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Handling a DUI Case With a High Blood Alcohol Concentration

Handling a DUI Case With a High Blood Alcohol Concentration

Handling a DUI Case With a High Blood Alcohol Concentration

Getting pulled over and charged with a DUI (driving under the influence) is a scary situation, especially if your blood alcohol concentration (BAC) is well over the legal limit.

A high BAC reading can lead to harsher penalties if you are convicted. However, there are still defense strategies that an experienced DUI lawyer can use to fight a high BAC DUI charge.

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What Is Considered a High BAC?

In all 50 states, the legal limit for blood alcohol concentration while driving is 0.08 percent. This means that if your BAC is 0.08 percent or higher, authorities consider you legally impaired and can charge you with a DUI.

A "high" BAC generally refers to anything over 0.15 percent - nearly double the legal limit. The higher your BAC, the more severe the penalties may be upon conviction.

Here are some general guidelines for BAC levels:

  • 0.08 percent - 0.15 percent: Standard DUI
  • 0.16 percent - 0.19 percent: Moderate DUI
  • 0.20 percent and above: Extreme DUI

With a BAC over 0.20 percent, you are considered extremely impaired. You can face the most serious DUI charges and punishments.

Penalties for a High BAC DUI

Penalties for a High BAC DUI

The consequences of a high BAC DUI vary by state.

Generally, they include:

  • Harsher fines
  • Longer jail sentences
  • Mandatory alcohol education or treatment
  • Installation of an ignition interlock device
  • Longer license suspension periods

For example, in California, a first-offense standard DUI (under 0.15 percent BAC) may result in up to six months in jail, fines up to $1,000, and a six-month license suspension. However, for a first offense with a BAC over 0.15 percent, the jail time increases to six months to one year, fines can go up to $1,800, and authorities may suspend your license for nine to 12 months.

The stakes are higher with an elevated BAC reading. This is why hiring an experienced DUI defense attorney is advised, even for a first offense.

An attorney can:

  • Scrutinize the evidence
  • Find any errors in the BAC testing
  • Work to get the charges reduced or dismissed entirely

While high BAC cases are more challenging to defend, there are still potential strategies a skilled lawyer can pursue, such as the following.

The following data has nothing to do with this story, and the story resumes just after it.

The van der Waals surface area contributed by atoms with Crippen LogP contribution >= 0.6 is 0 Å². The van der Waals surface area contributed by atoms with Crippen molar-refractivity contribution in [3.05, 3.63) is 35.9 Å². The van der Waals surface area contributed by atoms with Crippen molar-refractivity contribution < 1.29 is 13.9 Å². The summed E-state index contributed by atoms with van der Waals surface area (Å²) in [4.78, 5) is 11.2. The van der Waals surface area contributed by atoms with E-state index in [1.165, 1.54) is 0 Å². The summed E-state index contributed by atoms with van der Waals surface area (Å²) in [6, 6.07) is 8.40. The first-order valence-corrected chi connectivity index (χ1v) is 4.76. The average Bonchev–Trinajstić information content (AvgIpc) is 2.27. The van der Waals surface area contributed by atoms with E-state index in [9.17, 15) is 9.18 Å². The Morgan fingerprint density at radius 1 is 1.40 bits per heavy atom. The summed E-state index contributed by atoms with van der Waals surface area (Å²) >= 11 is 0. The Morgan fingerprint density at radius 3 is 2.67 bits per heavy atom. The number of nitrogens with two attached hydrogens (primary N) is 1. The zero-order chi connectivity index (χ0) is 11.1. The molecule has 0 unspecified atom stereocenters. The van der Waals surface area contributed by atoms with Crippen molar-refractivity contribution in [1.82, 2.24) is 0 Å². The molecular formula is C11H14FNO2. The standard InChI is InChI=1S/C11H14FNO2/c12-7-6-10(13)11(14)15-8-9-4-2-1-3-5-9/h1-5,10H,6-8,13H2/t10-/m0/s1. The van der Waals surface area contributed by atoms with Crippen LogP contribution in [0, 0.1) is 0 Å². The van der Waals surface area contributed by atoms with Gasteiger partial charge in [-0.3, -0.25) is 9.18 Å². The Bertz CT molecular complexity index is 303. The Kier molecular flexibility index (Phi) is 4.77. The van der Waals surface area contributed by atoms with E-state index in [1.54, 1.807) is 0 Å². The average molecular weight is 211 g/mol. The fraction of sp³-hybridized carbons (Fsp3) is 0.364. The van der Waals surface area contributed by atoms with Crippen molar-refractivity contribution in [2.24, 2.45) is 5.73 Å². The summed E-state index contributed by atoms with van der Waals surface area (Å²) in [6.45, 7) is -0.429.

Challenging the Traffic Stop

The first step in defending against any DUI charge, including a high BAC case, is to check the legality and details of the initial traffic stop. For the court to even consider the BAC evidence obtained after the stop, the officer must have had valid reasonable suspicion or probable cause to pull the driver over in the first place.

Under the Fourth Amendment, police officers need a legitimate reason to conduct a traffic stop. They cannot simply pull someone over on a hunch or whim.

The reasons can include:

  • Witnessing a traffic violation, such as speeding
  • Running a red light
  • Unsafe lane changes
  • Defective equipment, like a broken taillight

However, reasonable suspicion for a stop can also stem from witnessing signs of possible impaired driving, such as weaving within a lane, drifting over lane lines, braking erratically, or any other evidence of driver impairment observed on the road.

The stop remains justified as long as the officer can point to specific facts that led them to reasonably suspect DUI at the time.

Suppose an officer cannot establish proper grounds for the initial traffic stop. In that case, everything resulting from the illegal stop is inadmissible in court—including any evidence of intoxication from field sobriety tests, Breathalyzers, blood tests, or even the driver's admission to drinking.

When a traffic stop violation occurs, an experienced DUI lawyer will file a motion to suppress all evidence obtained through an unconstitutional violation of the defendant's rights.

To successfully suppress evidence from an unlawful traffic stop, the defense must demonstrate the officer lacked reasonable suspicion or probable cause. Perhaps there were no moving violations, equipment issues, or driving irregularities that authorities can clearly articulate as a basis for the stop.

Or the officer may have followed the vehicle for a time, waiting for a minor pretext like a lane drift to pull them over when their actual motivation was an unsupported hunch the driver was impaired.